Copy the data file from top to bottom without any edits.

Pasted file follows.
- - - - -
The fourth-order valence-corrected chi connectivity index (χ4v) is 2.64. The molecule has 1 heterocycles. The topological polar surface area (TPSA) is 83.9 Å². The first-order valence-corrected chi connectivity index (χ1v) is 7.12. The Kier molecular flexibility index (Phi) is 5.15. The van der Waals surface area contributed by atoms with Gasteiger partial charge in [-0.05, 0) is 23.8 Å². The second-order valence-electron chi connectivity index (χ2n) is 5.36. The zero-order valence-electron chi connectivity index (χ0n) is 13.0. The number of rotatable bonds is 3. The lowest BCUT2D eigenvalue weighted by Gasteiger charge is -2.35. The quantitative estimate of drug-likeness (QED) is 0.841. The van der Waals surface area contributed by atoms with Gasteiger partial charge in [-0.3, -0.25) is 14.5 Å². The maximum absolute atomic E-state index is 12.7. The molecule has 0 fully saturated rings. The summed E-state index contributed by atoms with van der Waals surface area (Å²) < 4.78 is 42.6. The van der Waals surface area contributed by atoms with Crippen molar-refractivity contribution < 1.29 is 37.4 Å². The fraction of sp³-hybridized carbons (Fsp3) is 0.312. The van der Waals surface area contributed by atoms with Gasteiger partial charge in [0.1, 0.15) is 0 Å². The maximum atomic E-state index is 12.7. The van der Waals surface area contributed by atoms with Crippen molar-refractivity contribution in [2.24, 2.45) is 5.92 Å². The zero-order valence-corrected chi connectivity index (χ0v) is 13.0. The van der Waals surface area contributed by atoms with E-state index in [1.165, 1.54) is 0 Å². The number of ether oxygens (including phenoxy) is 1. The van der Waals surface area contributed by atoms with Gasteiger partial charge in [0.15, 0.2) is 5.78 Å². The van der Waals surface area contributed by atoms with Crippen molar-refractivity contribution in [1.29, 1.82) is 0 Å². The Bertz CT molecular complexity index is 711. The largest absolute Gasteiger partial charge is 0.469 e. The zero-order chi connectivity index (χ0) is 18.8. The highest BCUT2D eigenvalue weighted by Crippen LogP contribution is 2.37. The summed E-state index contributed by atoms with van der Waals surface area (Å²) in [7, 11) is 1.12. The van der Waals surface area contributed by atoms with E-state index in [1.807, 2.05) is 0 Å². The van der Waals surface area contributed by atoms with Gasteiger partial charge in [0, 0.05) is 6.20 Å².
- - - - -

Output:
The fourth-order valence-corrected chi connectivity index (χ4v) is 2.64. The molecule has 1 heterocycles. The topological polar surface area (TPSA) is 83.9 Å². The first-order valence-corrected chi connectivity index (χ1v) is 7.12. The Kier molecular flexibility index (Phi) is 5.15. The van der Waals surface area contributed by atoms with Gasteiger partial charge in [-0.05, 0) is 23.8 Å². The second-order valence-electron chi connectivity index (χ2n) is 5.36. The zero-order valence-electron chi connectivity index (χ0n) is 13.0. The number of rotatable bonds is 3. The lowest BCUT2D eigenvalue weighted by Gasteiger charge is -2.35. The quantitative estimate of drug-likeness (QED) is 0.841. The van der Waals surface area contributed by atoms with Gasteiger partial charge in [-0.3, -0.25) is 14.5 Å². The maximum absolute atomic E-state index is 12.7. The molecule has 0 fully saturated rings. The summed E-state index contributed by atoms with van der Waals surface area (Å²) < 4.78 is 42.6. The van der Waals surface area contributed by atoms with Crippen molar-refractivity contribution < 1.29 is 37.4 Å². The fraction of sp³-hybridized carbons (Fsp3) is 0.312. The van der Waals surface area contributed by atoms with Gasteiger partial charge in [0.1, 0.15) is 0 Å². The maximum atomic E-state index is 12.7. The van der Waals surface area contributed by atoms with Crippen molar-refractivity contribution in [2.24, 2.45) is 5.92 Å². The zero-order valence-corrected chi connectivity index (χ0v) is 13.0. The van der Waals surface area contributed by atoms with E-state index in [1.165, 1.54) is 0 Å². The number of ether oxygens (including phenoxy) is 1. The van der Waals surface area contributed by atoms with Gasteiger partial charge in [0.15, 0.2) is 5.78 Å². The van der Waals surface area contributed by atoms with Crippen molar-refractivity contribution in [1.29, 1.82) is 0 Å². The Bertz CT molecular complexity index is 711. The largest absolute Gasteiger partial charge is 0.469 e. The zero-order chi connectivity index (χ0) is 18.8. The highest BCUT2D eigenvalue weighted by Crippen LogP contribution is 2.37. The summed E-state index contributed by atoms with van der Waals surface area (Å²) in [7, 11) is 1.12. The van der Waals surface area contributed by atoms with E-state index in [1.807, 2.05) is 0 Å². The van der Waals surface area contributed by atoms with Gasteiger partial charge in [0, 0.05) is 6.20 Å².